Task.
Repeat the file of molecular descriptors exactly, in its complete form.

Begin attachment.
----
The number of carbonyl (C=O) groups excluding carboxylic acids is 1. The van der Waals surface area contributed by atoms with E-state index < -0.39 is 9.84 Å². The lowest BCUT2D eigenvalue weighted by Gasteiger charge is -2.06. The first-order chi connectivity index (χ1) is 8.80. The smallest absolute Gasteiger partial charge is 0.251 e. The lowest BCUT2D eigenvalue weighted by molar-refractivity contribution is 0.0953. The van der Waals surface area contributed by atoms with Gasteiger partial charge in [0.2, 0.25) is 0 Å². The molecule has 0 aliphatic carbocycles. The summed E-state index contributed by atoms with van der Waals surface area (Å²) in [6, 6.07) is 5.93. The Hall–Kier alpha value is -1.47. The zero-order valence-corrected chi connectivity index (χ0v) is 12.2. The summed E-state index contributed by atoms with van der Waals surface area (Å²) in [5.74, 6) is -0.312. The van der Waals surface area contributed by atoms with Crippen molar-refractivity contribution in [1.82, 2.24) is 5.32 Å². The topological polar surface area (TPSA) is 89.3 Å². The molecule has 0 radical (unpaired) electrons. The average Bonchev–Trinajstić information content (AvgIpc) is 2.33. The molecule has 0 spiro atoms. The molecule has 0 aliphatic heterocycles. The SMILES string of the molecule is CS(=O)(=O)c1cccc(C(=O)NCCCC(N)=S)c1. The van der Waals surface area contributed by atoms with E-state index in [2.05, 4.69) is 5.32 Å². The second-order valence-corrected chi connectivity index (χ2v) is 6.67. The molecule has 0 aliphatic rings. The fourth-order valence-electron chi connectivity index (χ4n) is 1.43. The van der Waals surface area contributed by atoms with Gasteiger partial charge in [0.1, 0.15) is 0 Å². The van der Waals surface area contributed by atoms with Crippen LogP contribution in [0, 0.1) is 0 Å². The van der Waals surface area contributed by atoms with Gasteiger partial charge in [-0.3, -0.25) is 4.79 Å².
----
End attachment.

The number of carbonyl (C=O) groups excluding carboxylic acids is 1. The van der Waals surface area contributed by atoms with E-state index < -0.39 is 9.84 Å². The lowest BCUT2D eigenvalue weighted by Gasteiger charge is -2.06. The first-order chi connectivity index (χ1) is 8.80. The smallest absolute Gasteiger partial charge is 0.251 e. The lowest BCUT2D eigenvalue weighted by molar-refractivity contribution is 0.0953. The van der Waals surface area contributed by atoms with Gasteiger partial charge in [0.2, 0.25) is 0 Å². The molecule has 0 aliphatic carbocycles. The summed E-state index contributed by atoms with van der Waals surface area (Å²) in [6, 6.07) is 5.93. The Hall–Kier alpha value is -1.47. The zero-order valence-corrected chi connectivity index (χ0v) is 12.2. The summed E-state index contributed by atoms with van der Waals surface area (Å²) in [5.74, 6) is -0.312. The van der Waals surface area contributed by atoms with Crippen molar-refractivity contribution in [1.82, 2.24) is 5.32 Å². The topological polar surface area (TPSA) is 89.3 Å². The molecule has 0 radical (unpaired) electrons. The average Bonchev–Trinajstić information content (AvgIpc) is 2.33. The molecule has 0 spiro atoms. The molecule has 0 aliphatic heterocycles. The SMILES string of the molecule is CS(=O)(=O)c1cccc(C(=O)NCCCC(N)=S)c1. The van der Waals surface area contributed by atoms with E-state index in [2.05, 4.69) is 5.32 Å². The second-order valence-corrected chi connectivity index (χ2v) is 6.67. The molecule has 0 aliphatic rings. The fourth-order valence-electron chi connectivity index (χ4n) is 1.43. The van der Waals surface area contributed by atoms with Gasteiger partial charge in [0.1, 0.15) is 0 Å². The van der Waals surface area contributed by atoms with Crippen LogP contribution in [0, 0.1) is 0 Å². The van der Waals surface area contributed by atoms with Gasteiger partial charge in [-0.3, -0.25) is 4.79 Å².